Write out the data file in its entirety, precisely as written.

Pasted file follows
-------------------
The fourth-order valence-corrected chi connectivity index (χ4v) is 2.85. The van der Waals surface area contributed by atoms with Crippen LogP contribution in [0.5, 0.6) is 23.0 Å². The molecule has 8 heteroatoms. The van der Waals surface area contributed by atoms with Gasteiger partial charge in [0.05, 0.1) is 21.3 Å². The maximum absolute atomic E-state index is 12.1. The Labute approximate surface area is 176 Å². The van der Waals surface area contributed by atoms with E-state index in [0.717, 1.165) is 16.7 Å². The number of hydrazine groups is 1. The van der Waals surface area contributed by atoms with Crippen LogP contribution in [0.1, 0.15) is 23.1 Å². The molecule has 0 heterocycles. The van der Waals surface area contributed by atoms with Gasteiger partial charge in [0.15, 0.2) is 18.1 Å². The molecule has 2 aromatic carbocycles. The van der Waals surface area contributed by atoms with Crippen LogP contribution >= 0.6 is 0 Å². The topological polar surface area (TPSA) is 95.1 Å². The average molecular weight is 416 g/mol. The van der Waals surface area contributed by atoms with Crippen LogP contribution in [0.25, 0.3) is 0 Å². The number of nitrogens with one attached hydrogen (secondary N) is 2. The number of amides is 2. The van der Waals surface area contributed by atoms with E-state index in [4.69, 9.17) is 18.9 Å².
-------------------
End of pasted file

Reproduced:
The fourth-order valence-corrected chi connectivity index (χ4v) is 2.85. The van der Waals surface area contributed by atoms with Crippen LogP contribution in [0.5, 0.6) is 23.0 Å². The molecule has 8 heteroatoms. The van der Waals surface area contributed by atoms with Gasteiger partial charge in [0.05, 0.1) is 21.3 Å². The maximum absolute atomic E-state index is 12.1. The Labute approximate surface area is 176 Å². The van der Waals surface area contributed by atoms with E-state index in [0.717, 1.165) is 16.7 Å². The number of hydrazine groups is 1. The van der Waals surface area contributed by atoms with Crippen LogP contribution in [0.1, 0.15) is 23.1 Å². The molecule has 0 heterocycles. The van der Waals surface area contributed by atoms with Gasteiger partial charge in [0.15, 0.2) is 18.1 Å². The molecule has 2 aromatic carbocycles. The van der Waals surface area contributed by atoms with Crippen LogP contribution >= 0.6 is 0 Å². The topological polar surface area (TPSA) is 95.1 Å². The average molecular weight is 416 g/mol. The van der Waals surface area contributed by atoms with Crippen LogP contribution in [0.25, 0.3) is 0 Å². The number of nitrogens with one attached hydrogen (secondary N) is 2. The number of amides is 2. The van der Waals surface area contributed by atoms with E-state index in [4.69, 9.17) is 18.9 Å².